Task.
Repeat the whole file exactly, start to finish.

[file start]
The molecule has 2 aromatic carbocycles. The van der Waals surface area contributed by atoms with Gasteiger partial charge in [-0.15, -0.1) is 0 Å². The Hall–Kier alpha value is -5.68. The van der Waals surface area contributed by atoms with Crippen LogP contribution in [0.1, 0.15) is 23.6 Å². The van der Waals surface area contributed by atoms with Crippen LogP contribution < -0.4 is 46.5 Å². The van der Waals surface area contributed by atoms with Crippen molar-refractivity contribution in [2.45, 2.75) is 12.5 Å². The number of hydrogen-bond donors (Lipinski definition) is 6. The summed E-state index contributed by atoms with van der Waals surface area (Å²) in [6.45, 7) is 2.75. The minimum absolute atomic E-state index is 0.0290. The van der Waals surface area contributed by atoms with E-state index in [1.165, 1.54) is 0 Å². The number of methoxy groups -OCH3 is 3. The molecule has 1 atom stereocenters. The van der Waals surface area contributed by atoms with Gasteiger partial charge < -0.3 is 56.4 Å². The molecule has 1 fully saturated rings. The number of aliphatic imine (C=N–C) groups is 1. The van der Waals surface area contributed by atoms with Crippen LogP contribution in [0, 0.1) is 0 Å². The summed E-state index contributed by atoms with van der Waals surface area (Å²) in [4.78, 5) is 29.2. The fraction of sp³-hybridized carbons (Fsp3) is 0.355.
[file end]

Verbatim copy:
The molecule has 2 aromatic carbocycles. The van der Waals surface area contributed by atoms with Gasteiger partial charge in [-0.15, -0.1) is 0 Å². The Hall–Kier alpha value is -5.68. The van der Waals surface area contributed by atoms with Crippen LogP contribution in [0.1, 0.15) is 23.6 Å². The van der Waals surface area contributed by atoms with Crippen LogP contribution < -0.4 is 46.5 Å². The van der Waals surface area contributed by atoms with Crippen molar-refractivity contribution in [2.45, 2.75) is 12.5 Å². The number of hydrogen-bond donors (Lipinski definition) is 6. The summed E-state index contributed by atoms with van der Waals surface area (Å²) in [6.45, 7) is 2.75. The minimum absolute atomic E-state index is 0.0290. The van der Waals surface area contributed by atoms with E-state index in [1.165, 1.54) is 0 Å². The number of methoxy groups -OCH3 is 3. The molecule has 1 atom stereocenters. The van der Waals surface area contributed by atoms with Gasteiger partial charge < -0.3 is 56.4 Å². The molecule has 1 fully saturated rings. The number of aliphatic imine (C=N–C) groups is 1. The van der Waals surface area contributed by atoms with Crippen LogP contribution in [0, 0.1) is 0 Å². The summed E-state index contributed by atoms with van der Waals surface area (Å²) in [4.78, 5) is 29.2. The fraction of sp³-hybridized carbons (Fsp3) is 0.355.